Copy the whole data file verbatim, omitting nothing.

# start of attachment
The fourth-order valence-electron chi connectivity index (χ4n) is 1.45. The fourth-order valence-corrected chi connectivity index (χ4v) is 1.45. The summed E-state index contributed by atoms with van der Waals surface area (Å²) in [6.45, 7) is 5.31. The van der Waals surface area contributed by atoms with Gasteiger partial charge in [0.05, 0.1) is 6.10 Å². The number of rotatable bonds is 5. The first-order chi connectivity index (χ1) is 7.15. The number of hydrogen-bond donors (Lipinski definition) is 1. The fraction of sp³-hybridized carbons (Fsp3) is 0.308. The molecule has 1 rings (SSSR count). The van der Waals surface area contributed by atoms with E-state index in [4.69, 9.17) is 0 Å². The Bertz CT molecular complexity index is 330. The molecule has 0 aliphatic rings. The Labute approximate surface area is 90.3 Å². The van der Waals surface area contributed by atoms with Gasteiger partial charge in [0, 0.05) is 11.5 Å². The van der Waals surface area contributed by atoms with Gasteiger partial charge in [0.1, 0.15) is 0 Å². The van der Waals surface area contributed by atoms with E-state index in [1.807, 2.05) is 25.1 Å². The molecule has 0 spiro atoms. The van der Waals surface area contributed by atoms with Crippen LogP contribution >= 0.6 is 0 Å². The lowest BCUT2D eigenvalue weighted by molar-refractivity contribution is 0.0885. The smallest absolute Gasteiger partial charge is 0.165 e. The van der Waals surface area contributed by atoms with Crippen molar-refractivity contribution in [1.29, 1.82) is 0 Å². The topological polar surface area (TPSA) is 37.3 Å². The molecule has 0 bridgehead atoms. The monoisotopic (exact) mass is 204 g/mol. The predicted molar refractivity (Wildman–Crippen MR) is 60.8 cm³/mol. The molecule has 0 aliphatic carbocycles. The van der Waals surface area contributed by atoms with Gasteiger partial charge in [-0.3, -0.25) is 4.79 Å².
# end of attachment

The fourth-order valence-electron chi connectivity index (χ4n) is 1.45. The fourth-order valence-corrected chi connectivity index (χ4v) is 1.45. The summed E-state index contributed by atoms with van der Waals surface area (Å²) in [6.45, 7) is 5.31. The van der Waals surface area contributed by atoms with Gasteiger partial charge in [0.05, 0.1) is 6.10 Å². The number of rotatable bonds is 5. The first-order chi connectivity index (χ1) is 7.15. The number of hydrogen-bond donors (Lipinski definition) is 1. The fraction of sp³-hybridized carbons (Fsp3) is 0.308. The molecule has 1 rings (SSSR count). The van der Waals surface area contributed by atoms with E-state index in [4.69, 9.17) is 0 Å². The Bertz CT molecular complexity index is 330. The molecule has 0 aliphatic rings. The Labute approximate surface area is 90.3 Å². The van der Waals surface area contributed by atoms with Gasteiger partial charge in [0, 0.05) is 11.5 Å². The van der Waals surface area contributed by atoms with Gasteiger partial charge in [0.1, 0.15) is 0 Å². The van der Waals surface area contributed by atoms with E-state index in [1.807, 2.05) is 25.1 Å². The molecule has 0 spiro atoms. The van der Waals surface area contributed by atoms with Crippen LogP contribution >= 0.6 is 0 Å². The lowest BCUT2D eigenvalue weighted by molar-refractivity contribution is 0.0885. The smallest absolute Gasteiger partial charge is 0.165 e. The van der Waals surface area contributed by atoms with Crippen molar-refractivity contribution in [1.29, 1.82) is 0 Å². The topological polar surface area (TPSA) is 37.3 Å². The molecule has 0 bridgehead atoms. The monoisotopic (exact) mass is 204 g/mol. The predicted molar refractivity (Wildman–Crippen MR) is 60.8 cm³/mol. The molecule has 0 aliphatic carbocycles. The van der Waals surface area contributed by atoms with Gasteiger partial charge in [-0.3, -0.25) is 4.79 Å².